Indian agriculture: Ripe for deal-making

The agribusiness space is growing rapidly with the involvement of various stakeholders and the sector is poised to see a surge in investments

By PwC
Updated: Jan 23, 2017 10:00:44 AM UTC
Photo: Shutterstock

With more than 150 million hectares of agricultural land and diverse agro climatic zones, India is at a resource advantage in the field of agriculture which plays a vital role in the country’s economy, but the growth rates in agriculture have been fluctuating between 1.5 percent to -0.2 percent in recent years[1]. With an allocation of approximately Rs 360 billion for agriculture and farmer’s welfare in this year’s budget, the government has reemphasised its focus on agricultural development generating immense opportunities for commercialisation. The gamut of prospects ranges from agricultural inputs to logistics. With better monsoon this year, India is expected to achieve 270 million tonnes of food grain production, and the sector is poised to see a surge in investments.

In recent times, the agricultural input industry has seen major consolidations influencing the industry globally and Indian companies need to further expand their product portfolio to tackle the global competition. In seed sector, the growing need of R&D along with developments in agrochemicals such as increasing use of biofertilizers and biorelease smart fertilizers has developed a need for input companies to rethink their strategies. Recent developments on the deal side are set to change the dynamics of the industry with the new entity controlling more than 25 percent of the global supply of commercial seeds and pesticides. The deal marks a trend towards consolidation in the industry and will have a cascading impact on Indian agriculture forcing small companies to adopt the business consolidation strategies.

Further in the agribusiness industry, farm equipment caters to requirements across value chain. Agricultural machinery market in India is estimated to grow at a CAGR of over 10 percent during the period between 2013 and 2018[2] driven by factors such as increased agricultural credit, corporate involvement, focus on increasing the yield, etc. With maximum mechanisation at initial value chain stage, the sector is dominated by tractors (at 84 percent) with India being the largest tractor manufacturer in the world. As per the Tractor Manufacturers Association, the market is dominated by Indian companies like Mahindra (40 percent share), TAFE (including Eicher 25 percent), Sonalika (12 percent) and Escorts (10 percent) in terms of tractors sold. The farm implements sector, however, is yet to become a major market segment and tractors remain a major sector of investment. The irrigation sub sector also presents immense investment opportunities. Indian players like Jain Irrigation have already built up on this opportunity, but there certainly is scope for market entrants. With the recently launched Pradhan Mantri Krishi Sinchai Yojana, the government is keen to support the reach of irrigation to every farm.[3] Innovation in farm machinery sector will drive the next phase of agricultural growth in the country. Also the vision of ‘Make In India’ is set to increase innovation and investment in the sector. All the mentioned factors directly/indirectly stress the positioning of India as a major destination for farm equipment companies globally.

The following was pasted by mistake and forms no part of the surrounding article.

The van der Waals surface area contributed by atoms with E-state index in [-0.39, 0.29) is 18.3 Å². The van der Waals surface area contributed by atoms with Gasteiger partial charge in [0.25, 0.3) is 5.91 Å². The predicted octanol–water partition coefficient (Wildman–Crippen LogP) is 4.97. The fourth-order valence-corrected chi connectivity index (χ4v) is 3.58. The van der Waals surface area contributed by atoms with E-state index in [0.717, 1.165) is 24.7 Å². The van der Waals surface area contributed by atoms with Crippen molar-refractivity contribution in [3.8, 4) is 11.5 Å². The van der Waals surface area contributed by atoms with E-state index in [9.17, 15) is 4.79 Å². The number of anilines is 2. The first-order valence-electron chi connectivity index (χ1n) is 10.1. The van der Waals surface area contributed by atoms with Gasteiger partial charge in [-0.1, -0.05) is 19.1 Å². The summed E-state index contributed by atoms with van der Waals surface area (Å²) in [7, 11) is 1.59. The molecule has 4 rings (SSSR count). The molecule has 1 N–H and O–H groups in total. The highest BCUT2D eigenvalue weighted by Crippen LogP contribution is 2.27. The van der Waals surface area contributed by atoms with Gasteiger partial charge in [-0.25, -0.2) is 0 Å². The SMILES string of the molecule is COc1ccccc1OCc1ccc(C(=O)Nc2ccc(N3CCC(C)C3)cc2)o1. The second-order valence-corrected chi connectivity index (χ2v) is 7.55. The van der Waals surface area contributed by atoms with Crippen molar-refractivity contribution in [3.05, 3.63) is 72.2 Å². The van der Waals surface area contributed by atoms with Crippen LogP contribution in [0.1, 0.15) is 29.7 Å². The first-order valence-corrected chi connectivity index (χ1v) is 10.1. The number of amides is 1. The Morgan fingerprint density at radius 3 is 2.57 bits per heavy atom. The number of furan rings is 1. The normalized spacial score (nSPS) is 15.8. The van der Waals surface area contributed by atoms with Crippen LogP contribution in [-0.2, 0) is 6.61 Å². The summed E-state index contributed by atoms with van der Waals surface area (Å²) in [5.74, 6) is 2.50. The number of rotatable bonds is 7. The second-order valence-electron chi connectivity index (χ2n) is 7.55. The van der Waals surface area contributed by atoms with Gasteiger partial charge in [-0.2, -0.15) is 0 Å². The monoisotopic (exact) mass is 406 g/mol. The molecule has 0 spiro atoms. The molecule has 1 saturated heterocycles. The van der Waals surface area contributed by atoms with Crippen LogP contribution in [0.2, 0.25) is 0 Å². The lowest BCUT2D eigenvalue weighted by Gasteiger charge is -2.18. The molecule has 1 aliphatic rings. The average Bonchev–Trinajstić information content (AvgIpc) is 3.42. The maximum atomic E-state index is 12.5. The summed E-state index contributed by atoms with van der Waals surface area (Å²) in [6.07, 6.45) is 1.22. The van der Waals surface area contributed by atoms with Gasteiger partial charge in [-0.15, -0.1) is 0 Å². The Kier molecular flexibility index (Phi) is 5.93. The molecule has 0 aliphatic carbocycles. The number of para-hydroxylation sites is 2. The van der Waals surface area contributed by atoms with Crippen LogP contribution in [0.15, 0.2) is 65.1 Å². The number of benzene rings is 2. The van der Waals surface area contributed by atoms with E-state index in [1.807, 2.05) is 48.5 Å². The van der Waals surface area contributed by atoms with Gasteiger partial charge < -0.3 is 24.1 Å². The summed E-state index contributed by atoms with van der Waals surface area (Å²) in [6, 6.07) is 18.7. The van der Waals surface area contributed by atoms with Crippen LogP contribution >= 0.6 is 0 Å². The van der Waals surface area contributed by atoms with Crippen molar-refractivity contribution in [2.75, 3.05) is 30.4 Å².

Another prospective investment aspect of the agricultural value chain is the post-harvest phase which currently in India is plagued by a gap of about 35 million tonnes.[4]There is thus, a need to develop a strong warehousing system equipped with modern and scientific storage facilities. Agricultural warehousing accounts for 15 percent of the warehousing market in India and is estimated to be worth Rs 8,500 crore. In the view of benefitting from the available space in the market, companies have started to invest in the sector. Global investors have already committed large investments in established companies and it is ascertained that the sector will continue to grow further with FCI proposing to set up state-of-the-art silos with storage capacity of 20 lakh tonnes in partnership with private players. Many new players have already entered the market and with increasing participation of private players, the agri-logistics market, predominantly, an unorganised sector, is expected to consolidate and evolve gradually over time.[5]

A host of home-grown tech startups are bringing innovation to the agri sector is digitising agriculture by offering cloud-based farm management solutions. Another agriculture company helps farmers control irrigation by deploying sensors that detect moisture content in the soil. Agritech startups are slowly gaining traction and have been able to secure funding from marquee investors.

The agribusiness space is thus growing rapidly with various stakeholders, including the government and private players altering strategies to gain from the growing agri resources and consumer demand. As already mentioned, major consolidations in the sector would shift the market to few players and thus the companies have to rethink their strategies to be well-positioned for the future.

-By Ajay Kakra, Leader – Food and Agriculture, PwC India and Mahak Jain, Associate Director–Investment Banking, PwC India

The thoughts and opinions shared here are of the author.

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